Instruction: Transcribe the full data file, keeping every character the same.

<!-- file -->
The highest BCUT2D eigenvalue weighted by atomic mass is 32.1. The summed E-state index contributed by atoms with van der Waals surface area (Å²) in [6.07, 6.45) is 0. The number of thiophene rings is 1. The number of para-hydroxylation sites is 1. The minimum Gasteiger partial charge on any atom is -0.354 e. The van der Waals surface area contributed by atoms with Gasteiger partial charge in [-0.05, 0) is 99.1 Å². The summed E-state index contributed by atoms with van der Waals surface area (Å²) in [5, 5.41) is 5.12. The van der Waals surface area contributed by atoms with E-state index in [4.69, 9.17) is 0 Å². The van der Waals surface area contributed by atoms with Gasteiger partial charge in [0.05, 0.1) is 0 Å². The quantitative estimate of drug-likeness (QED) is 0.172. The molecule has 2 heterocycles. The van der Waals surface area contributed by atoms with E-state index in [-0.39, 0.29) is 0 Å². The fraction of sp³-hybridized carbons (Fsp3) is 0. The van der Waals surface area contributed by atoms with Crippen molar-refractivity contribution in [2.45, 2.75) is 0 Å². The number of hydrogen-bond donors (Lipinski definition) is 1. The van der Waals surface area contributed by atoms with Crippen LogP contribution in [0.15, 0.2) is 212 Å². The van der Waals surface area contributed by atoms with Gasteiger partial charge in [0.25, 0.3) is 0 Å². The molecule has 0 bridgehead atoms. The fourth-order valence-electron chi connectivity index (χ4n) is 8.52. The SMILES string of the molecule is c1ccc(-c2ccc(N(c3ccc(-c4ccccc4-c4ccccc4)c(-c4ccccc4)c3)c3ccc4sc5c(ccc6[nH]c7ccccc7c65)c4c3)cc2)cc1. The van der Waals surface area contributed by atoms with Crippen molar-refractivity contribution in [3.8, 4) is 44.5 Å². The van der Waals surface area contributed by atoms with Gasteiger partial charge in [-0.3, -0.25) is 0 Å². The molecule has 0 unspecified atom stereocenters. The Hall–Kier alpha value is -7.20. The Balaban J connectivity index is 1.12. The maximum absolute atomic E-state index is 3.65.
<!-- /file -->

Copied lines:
The highest BCUT2D eigenvalue weighted by atomic mass is 32.1. The summed E-state index contributed by atoms with van der Waals surface area (Å²) in [6.07, 6.45) is 0. The number of thiophene rings is 1. The number of para-hydroxylation sites is 1. The minimum Gasteiger partial charge on any atom is -0.354 e. The van der Waals surface area contributed by atoms with Gasteiger partial charge in [-0.05, 0) is 99.1 Å². The summed E-state index contributed by atoms with van der Waals surface area (Å²) in [5, 5.41) is 5.12. The van der Waals surface area contributed by atoms with E-state index in [4.69, 9.17) is 0 Å². The van der Waals surface area contributed by atoms with Gasteiger partial charge in [0.05, 0.1) is 0 Å². The quantitative estimate of drug-likeness (QED) is 0.172. The molecule has 2 heterocycles. The van der Waals surface area contributed by atoms with E-state index in [-0.39, 0.29) is 0 Å². The fraction of sp³-hybridized carbons (Fsp3) is 0. The van der Waals surface area contributed by atoms with Crippen molar-refractivity contribution in [2.45, 2.75) is 0 Å². The number of hydrogen-bond donors (Lipinski definition) is 1. The van der Waals surface area contributed by atoms with Crippen LogP contribution in [0.15, 0.2) is 212 Å². The van der Waals surface area contributed by atoms with Gasteiger partial charge in [0.25, 0.3) is 0 Å². The molecule has 0 bridgehead atoms. The fourth-order valence-electron chi connectivity index (χ4n) is 8.52. The SMILES string of the molecule is c1ccc(-c2ccc(N(c3ccc(-c4ccccc4-c4ccccc4)c(-c4ccccc4)c3)c3ccc4sc5c(ccc6[nH]c7ccccc7c65)c4c3)cc2)cc1. The van der Waals surface area contributed by atoms with Crippen molar-refractivity contribution in [3.8, 4) is 44.5 Å². The van der Waals surface area contributed by atoms with Gasteiger partial charge in [-0.3, -0.25) is 0 Å². The molecule has 0 unspecified atom stereocenters. The Hall–Kier alpha value is -7.20. The Balaban J connectivity index is 1.12. The maximum absolute atomic E-state index is 3.65.